As open and clear as Hall was about his future, Krejci’s future is a little bit more uncertain. While Krejci said much of the right stuff in Friday’s end-of-the-season availability, at times his body language told a different story.
“I’ve obviously thought about it a lot, not just the last couple of days but the whole season, pretty much. I'm not going to give you an answer right now. I’m going to need a few weeks, think about lots of things. Talk to lots of people. I love Boston. We’ll see what happens,” said Krejci.
“But again, I love Boston. This is my home. I just don't see myself playing anywhere else. But at the same time, we'll see what happens.”
Krejci has made it known in the past that he wants to finish his professional hockey career back home in the Czech Republic.
While the desire to do so has not changed, Krejci has yet to decide if that is something he wants to do now or play it out in the NHL for a few more seasons.
“You guys write a lot that I wanted to finish my career in Czech, which has not changed. But when I said that, I was younger. I’m a husband. I’m a dad, I have two kids. They’re getting older. So yes, I still, at one point, would like to finish my career in Czech – for different reasons now than when I first said it,” said Krejci.
“But again, when that's going to happen, or if that's going to happen, we'll see. I’m going to try to get away from the game a little bit now and think about lots of things. Spend some time with my family and just go from there.”
Krejci too went on to reveal his next contract won’t be based off money, more of what is right for he and his family.
Even at 35, Krejci is still a productive player and an important piece to the Bruins second line. Charlie Coyle does not appear he’s ready to fill Krejci’s spot as the team’s number two center behind Patrice Bergeron.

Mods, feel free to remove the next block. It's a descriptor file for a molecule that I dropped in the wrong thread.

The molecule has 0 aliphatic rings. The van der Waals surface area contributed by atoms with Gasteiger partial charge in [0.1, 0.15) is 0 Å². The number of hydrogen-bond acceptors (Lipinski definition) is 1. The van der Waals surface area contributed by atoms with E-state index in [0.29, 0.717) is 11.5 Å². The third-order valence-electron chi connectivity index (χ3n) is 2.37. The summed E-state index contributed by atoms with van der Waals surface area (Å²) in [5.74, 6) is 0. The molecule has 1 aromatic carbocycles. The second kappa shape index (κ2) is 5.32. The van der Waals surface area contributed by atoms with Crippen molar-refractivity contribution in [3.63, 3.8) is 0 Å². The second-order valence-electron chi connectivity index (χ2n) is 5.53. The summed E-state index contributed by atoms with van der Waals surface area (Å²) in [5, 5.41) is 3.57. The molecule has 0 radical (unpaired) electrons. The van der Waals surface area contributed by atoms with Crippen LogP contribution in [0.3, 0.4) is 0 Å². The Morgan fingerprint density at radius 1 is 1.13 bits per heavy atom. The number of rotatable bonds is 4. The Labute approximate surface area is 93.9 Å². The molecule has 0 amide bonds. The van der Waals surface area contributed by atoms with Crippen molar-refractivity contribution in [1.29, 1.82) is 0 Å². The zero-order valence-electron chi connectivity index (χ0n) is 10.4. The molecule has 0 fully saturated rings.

Prospects like Jack Studnicka and Trent Frederic have not developed like the Bruins have hoped and may not even be ready for third line center duties this season, never mind the second line.
If money is truly not what Krejci is after in this next contract, it makes sense for both sides to have Krejci return in Boston for what is likely this core’s last kick at the can.
“Today, I can tell you, it's not going to be about money. And at the same time, I just can't see myself playing for a different team,” said Krejci.
“We'll see what happens I guess. I don't even know. I talked to my parents, and they asked me, I can’t even give them a straight answer. I just don't know right now. I just don’t know.”
Of course, Hall and Krejci saying one thing and following through on it are two different beasts. But Sweeney has to be licking his chops after hearing what they had to say Friday.
Sweeney and company enter the offseason with the ball in the Bruins court in regard to their three key UFA’s.
Rask is out until early 2022 and Hall and Krejci both say they want to remain in Boston, money not their priority.
Cap space saved all around for Sweeney.
Now, what he does with potential money saved on the three is a story for another day.